143 people were peacefully arrested, more than doubling previous days’ totals; Unitarian Universalists were the highest officially represented faith community of the protest

August 30th, 2011 – Washington, DC – People of faith from across the country converged in Washington, DC yesterday for the Interfaith Day of the two week long peaceful civil disobedience to stop the construction of the Keystone XL Tar Sands Pipeline. The purpose of the protest is to pressure the Obama Administration, which has the sole authority to decide the fate of the pipeline. 143 people were arrested yesterday bringing the total number arrested to date to 522. It was the largest number of people arrested in one day thus far, more than doubling previous totals.

Of those representing a denomination, Unitarian Universalists were present in the highest numbers. Fourteen Unitarian Universalists were arrested, including two clergy, while an additional eleven served as observers and support, and one chaplain was present for pastoral care. Unitarian Universalists were called to participate by the denomination’s largest environmental organization and the national headquarters. One of those arrested is the Unitarian Universalist Association’s (UUA’s) Witness Ministries Director, Rev. Craig Roshaven.

Unitarian Universalists have historically been committed to environmentalism and racial/economic justice. In recent years these commitments have converged in recognition of the racial and economic dimensions of environmental issues, including our reliance on fossil fuels and the consequences of global climate change. Both nationally and globally, while wealthier communities consume a greater proportion of fossil fuels, the effects of the resulting pollution are disproportionately felt by poorer communities, and these communities tend to be predominantly of color. In the case of the Tar Sands pipeline, the resulting increase in the production of tar sands oil and the construction of the pipeline will devastate Native American/First Nation lands even though these peoples will not benefit from the pipeline and have had no say in its construction. Because of this, Unitarian Universalists see the construction of the pipeline and the nation’s continued commitment to fossil fuels as unjust and immoral.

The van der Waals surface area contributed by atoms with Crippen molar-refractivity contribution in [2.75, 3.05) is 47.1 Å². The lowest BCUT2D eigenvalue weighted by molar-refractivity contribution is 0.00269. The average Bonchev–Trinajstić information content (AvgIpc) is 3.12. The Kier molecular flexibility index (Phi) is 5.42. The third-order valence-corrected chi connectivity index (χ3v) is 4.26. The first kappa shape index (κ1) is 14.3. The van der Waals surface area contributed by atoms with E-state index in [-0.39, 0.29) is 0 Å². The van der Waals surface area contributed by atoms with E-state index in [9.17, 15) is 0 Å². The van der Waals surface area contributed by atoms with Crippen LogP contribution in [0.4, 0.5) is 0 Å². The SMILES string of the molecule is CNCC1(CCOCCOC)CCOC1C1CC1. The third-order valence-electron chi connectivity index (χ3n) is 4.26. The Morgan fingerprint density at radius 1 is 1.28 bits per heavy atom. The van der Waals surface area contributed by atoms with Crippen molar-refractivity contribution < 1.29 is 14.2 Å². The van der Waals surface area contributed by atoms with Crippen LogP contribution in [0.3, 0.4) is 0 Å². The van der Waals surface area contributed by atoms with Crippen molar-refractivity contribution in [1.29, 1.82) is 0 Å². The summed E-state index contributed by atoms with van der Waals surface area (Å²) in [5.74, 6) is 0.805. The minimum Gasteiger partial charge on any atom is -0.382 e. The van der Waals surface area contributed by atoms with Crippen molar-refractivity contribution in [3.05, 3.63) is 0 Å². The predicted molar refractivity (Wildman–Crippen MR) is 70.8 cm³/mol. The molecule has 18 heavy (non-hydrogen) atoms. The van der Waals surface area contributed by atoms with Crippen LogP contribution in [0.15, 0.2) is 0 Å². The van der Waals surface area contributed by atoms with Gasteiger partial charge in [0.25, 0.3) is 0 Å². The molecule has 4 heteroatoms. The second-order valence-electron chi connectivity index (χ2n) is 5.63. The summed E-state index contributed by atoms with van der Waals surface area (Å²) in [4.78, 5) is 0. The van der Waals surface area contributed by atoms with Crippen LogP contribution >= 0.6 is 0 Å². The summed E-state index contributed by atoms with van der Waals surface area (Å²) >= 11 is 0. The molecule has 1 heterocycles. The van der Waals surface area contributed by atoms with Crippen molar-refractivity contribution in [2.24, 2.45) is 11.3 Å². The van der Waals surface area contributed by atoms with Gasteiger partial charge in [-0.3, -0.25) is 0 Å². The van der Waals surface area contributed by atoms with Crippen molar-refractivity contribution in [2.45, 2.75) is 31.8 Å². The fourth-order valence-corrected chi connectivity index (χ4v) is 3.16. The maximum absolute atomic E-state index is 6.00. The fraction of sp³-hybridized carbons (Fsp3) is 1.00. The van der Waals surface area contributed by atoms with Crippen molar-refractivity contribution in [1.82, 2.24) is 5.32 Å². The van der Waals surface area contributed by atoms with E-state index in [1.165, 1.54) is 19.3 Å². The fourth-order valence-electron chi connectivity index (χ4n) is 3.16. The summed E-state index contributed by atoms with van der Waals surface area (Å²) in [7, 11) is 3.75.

The Unitarian Universalist Association’s 2006 statement on “The Threat of Global Warming/Climate Change” remains one of the strongest on the moral dimensions of climate change made by a religious denomination.

For more information or to schedule an interview, please contact croshaven @

About the Author
Kat Liu


  1. Elz Curtiss

    It really mystifies me that the denomination has such a detailed position of this secular issue. It is not that I do not believe in global warming, or in our responsibilities to act, but this really seems to set up a right and wrong form of secular political participation.

    The primary danger to UU growth is that we have elevated these demonstrations — which tend to be unilateral statements rather than interactive dialogues — into a ritual with hierarchical sanction. I’ve done many a demonstration, including some highly impassioned guerrilla theater against Vietnam, but it was the one-to-one petition signing conversations outside grocery stores and at downtown bus stops that really opened conversations on a basis of mutual respect. And you cannot beat a petition drive for establishing the sacred pathway of listening rather than pronouncing.

    I’m not saying these folks did right or wrong with their demonstration’s goals, I’m just saying we do not present this religious community as a covenant for listening and learning — what the Puritans called “mutual edification” — when we speak with giant placards to mass media cameras. We may win the passion of those who agree with us at that time, on that issue, only to later find they had little interest in the UUA as a spiritual and covenantal institution.


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